A village in Indonesia has deployed the use of human ghosts to scare people to stay indoors in a bid to reduce the spread of the coronavirus pandemic.
An Indonesian village has deployed human ghosts as a way to instil discipline in villagers so they could stay indoor during the coronavirus lockdown in the country.
The village on Java island has deployed a cast of “ghosts” to patrol the streets, hoping that age-old superstition will keep people indoors and safely away from the coronavirus.
“We wanted to be different and create a deterrent effect because ‘pocong’ are spooky and scary,” said Anjar Pancaningtyas, head of a village youth group that coordinated with the police on the unconventional initiative to promote social distancing as the coronavirus spreads
Known as “pocong”, the ghostly figures are typically wrapped in white shrouds with powdered faces and kohl-rimmed eyes. In Indonesian folklore, they represent the trapped souls of the dead.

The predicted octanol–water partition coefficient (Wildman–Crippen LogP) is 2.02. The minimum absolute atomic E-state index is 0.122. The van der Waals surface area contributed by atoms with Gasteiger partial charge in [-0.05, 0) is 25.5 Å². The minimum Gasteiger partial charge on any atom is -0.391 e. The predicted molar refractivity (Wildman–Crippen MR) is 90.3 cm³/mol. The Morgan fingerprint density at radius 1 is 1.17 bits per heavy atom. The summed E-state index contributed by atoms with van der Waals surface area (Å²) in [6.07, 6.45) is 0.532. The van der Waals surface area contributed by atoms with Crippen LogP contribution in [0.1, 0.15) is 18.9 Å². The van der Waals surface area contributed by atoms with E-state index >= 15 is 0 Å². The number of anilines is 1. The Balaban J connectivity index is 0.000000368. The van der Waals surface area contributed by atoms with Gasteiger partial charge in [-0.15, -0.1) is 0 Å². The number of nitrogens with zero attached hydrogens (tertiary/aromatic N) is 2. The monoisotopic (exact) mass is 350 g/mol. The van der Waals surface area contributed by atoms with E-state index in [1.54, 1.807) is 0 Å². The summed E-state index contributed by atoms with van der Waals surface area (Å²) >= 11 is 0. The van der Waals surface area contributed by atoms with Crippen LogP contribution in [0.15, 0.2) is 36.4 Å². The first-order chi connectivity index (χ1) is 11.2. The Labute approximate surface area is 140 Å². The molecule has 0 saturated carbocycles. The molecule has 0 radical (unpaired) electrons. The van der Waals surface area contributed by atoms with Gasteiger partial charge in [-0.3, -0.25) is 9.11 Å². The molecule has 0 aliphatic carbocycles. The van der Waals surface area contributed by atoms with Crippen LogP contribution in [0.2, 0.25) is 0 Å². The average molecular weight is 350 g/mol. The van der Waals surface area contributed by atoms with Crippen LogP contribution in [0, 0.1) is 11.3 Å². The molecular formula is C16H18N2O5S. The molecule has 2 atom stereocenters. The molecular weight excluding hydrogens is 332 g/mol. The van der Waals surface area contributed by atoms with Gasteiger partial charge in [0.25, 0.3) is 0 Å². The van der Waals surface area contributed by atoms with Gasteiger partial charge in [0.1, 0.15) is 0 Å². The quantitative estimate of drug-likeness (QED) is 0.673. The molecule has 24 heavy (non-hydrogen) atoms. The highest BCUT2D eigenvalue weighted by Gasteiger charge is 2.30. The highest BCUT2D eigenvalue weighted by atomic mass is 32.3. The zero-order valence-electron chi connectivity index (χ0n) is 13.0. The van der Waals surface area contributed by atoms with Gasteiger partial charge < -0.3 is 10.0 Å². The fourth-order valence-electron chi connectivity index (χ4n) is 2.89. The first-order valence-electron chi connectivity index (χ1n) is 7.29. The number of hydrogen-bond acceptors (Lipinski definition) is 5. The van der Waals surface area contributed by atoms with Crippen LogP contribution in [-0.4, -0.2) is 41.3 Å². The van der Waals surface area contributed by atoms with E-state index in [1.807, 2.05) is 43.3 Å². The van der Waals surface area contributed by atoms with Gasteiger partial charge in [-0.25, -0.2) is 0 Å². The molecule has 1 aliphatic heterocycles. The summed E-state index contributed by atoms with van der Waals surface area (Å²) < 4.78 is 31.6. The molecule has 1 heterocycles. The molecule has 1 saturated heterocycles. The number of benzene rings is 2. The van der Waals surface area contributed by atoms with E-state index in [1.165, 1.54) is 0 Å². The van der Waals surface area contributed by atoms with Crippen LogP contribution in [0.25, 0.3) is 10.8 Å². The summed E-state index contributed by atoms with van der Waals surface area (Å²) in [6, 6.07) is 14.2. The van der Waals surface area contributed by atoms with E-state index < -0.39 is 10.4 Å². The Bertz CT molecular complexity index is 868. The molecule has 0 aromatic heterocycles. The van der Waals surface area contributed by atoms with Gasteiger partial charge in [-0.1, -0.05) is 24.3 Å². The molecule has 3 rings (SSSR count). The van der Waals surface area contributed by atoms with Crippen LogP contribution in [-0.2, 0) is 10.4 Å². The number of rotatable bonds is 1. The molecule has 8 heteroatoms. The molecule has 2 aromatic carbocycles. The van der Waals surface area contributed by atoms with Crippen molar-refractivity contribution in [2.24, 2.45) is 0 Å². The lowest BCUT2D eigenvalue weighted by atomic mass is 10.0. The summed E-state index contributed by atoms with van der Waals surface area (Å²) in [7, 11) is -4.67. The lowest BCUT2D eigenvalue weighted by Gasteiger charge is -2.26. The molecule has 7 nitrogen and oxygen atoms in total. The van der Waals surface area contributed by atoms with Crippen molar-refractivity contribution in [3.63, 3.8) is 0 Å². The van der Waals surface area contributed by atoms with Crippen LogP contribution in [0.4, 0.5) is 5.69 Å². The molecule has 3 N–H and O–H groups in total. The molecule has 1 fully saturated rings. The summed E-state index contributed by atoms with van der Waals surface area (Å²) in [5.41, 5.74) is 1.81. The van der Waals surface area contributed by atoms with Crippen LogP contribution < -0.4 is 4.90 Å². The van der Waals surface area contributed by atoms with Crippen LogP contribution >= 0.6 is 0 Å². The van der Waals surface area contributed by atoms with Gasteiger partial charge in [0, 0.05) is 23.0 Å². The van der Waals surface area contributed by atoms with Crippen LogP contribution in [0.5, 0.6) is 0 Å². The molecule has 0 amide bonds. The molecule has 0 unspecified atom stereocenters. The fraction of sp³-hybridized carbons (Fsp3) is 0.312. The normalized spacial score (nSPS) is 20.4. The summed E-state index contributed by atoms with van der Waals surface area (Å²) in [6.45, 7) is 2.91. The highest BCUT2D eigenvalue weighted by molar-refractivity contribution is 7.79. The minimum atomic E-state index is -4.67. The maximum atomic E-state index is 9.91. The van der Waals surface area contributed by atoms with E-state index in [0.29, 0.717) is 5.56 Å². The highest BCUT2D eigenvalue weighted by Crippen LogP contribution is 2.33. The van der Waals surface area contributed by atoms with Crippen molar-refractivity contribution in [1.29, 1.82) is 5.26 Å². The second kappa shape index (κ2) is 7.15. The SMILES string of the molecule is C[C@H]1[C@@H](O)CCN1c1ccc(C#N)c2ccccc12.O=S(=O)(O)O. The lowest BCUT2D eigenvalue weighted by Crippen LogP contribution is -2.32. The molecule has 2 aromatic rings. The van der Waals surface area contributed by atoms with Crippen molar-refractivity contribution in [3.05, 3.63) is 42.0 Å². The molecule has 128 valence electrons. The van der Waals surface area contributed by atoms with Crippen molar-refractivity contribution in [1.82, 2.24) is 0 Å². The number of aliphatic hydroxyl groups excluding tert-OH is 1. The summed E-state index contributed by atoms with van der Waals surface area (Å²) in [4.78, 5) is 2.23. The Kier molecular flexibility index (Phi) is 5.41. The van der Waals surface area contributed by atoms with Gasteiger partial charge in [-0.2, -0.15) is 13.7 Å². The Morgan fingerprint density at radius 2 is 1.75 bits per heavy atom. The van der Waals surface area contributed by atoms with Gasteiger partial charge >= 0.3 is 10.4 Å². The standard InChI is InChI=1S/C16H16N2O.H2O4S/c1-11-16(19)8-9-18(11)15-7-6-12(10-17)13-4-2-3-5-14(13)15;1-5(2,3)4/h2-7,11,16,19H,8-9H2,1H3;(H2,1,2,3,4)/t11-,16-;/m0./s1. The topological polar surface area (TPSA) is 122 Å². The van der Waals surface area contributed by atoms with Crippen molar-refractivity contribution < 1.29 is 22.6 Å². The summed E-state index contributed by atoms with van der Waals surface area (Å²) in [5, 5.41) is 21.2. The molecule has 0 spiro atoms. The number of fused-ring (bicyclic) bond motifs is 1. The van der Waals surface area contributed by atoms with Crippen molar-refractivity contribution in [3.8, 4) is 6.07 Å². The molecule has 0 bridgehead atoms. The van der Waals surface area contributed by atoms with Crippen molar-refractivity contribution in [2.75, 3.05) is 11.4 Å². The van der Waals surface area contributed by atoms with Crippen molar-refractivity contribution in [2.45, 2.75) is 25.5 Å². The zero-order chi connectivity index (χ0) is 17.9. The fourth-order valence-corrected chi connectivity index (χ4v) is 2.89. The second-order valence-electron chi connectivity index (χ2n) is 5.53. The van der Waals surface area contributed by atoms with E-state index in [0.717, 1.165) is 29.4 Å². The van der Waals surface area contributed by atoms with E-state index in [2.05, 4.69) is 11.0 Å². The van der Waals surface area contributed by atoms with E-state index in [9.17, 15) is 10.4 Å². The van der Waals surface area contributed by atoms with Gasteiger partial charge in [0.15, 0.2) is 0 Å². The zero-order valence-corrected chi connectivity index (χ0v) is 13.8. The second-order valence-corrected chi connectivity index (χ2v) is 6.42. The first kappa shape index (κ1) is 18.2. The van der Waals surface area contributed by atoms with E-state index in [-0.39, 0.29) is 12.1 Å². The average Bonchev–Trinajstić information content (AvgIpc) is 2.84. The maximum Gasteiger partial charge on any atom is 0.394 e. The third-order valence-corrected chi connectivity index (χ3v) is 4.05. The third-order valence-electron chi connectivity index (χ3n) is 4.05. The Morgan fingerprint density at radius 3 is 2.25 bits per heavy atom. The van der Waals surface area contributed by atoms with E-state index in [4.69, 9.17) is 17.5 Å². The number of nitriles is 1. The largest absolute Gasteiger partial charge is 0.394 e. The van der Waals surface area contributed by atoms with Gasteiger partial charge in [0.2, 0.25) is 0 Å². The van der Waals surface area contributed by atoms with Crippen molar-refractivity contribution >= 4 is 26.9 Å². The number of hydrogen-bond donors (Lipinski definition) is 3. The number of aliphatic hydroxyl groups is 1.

But when they first started appearing this month they had the opposite effect. Instead of keeping people in, they bought them out to catch a glimpse of the apparitions.
The organisers have since changed tack, launching surprise pocong patrols, with village volunteers playing the part of the ghosts.
“Since the pocong appeared, parents and children have not left their homes,” resident Karno Supadmo told Reuters. “And people will not gather or stay on the streets after evening prayers.”
Indonesia so far has about 4,500 cases and 400 confirmed virus deaths, according to Johns Hopkins University.
But there are fears, according to experts, that the true scale of the infection across the country is much worse.
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